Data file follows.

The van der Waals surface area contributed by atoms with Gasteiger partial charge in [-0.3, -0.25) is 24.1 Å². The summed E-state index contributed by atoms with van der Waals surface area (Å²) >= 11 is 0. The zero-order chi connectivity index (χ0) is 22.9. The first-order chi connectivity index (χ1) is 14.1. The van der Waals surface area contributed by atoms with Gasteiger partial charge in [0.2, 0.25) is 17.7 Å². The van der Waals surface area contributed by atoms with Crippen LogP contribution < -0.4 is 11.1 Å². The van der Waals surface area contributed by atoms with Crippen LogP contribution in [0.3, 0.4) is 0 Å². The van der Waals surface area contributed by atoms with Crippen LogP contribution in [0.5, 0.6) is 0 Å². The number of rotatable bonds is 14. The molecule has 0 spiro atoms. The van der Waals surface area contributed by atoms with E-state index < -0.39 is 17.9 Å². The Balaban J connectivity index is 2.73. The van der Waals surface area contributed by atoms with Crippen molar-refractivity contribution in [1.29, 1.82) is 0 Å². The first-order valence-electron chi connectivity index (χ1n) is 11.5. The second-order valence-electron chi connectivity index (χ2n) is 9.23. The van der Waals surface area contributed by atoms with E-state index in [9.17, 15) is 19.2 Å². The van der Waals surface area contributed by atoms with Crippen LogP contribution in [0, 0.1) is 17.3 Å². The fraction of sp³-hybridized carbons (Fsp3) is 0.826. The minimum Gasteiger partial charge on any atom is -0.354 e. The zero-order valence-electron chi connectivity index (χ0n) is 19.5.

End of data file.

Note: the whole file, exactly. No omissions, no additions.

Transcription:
The van der Waals surface area contributed by atoms with Gasteiger partial charge in [-0.3, -0.25) is 24.1 Å². The summed E-state index contributed by atoms with van der Waals surface area (Å²) >= 11 is 0. The zero-order chi connectivity index (χ0) is 22.9. The first-order chi connectivity index (χ1) is 14.1. The van der Waals surface area contributed by atoms with Gasteiger partial charge in [0.2, 0.25) is 17.7 Å². The van der Waals surface area contributed by atoms with Crippen LogP contribution < -0.4 is 11.1 Å². The van der Waals surface area contributed by atoms with Crippen LogP contribution in [0.3, 0.4) is 0 Å². The van der Waals surface area contributed by atoms with Crippen LogP contribution in [0.5, 0.6) is 0 Å². The number of rotatable bonds is 14. The molecule has 0 spiro atoms. The van der Waals surface area contributed by atoms with E-state index < -0.39 is 17.9 Å². The Balaban J connectivity index is 2.73. The van der Waals surface area contributed by atoms with Crippen molar-refractivity contribution in [1.29, 1.82) is 0 Å². The first-order valence-electron chi connectivity index (χ1n) is 11.5. The second-order valence-electron chi connectivity index (χ2n) is 9.23. The van der Waals surface area contributed by atoms with E-state index in [9.17, 15) is 19.2 Å². The van der Waals surface area contributed by atoms with Crippen LogP contribution in [0, 0.1) is 17.3 Å². The fraction of sp³-hybridized carbons (Fsp3) is 0.826. The minimum Gasteiger partial charge on any atom is -0.354 e. The zero-order valence-electron chi connectivity index (χ0n) is 19.5.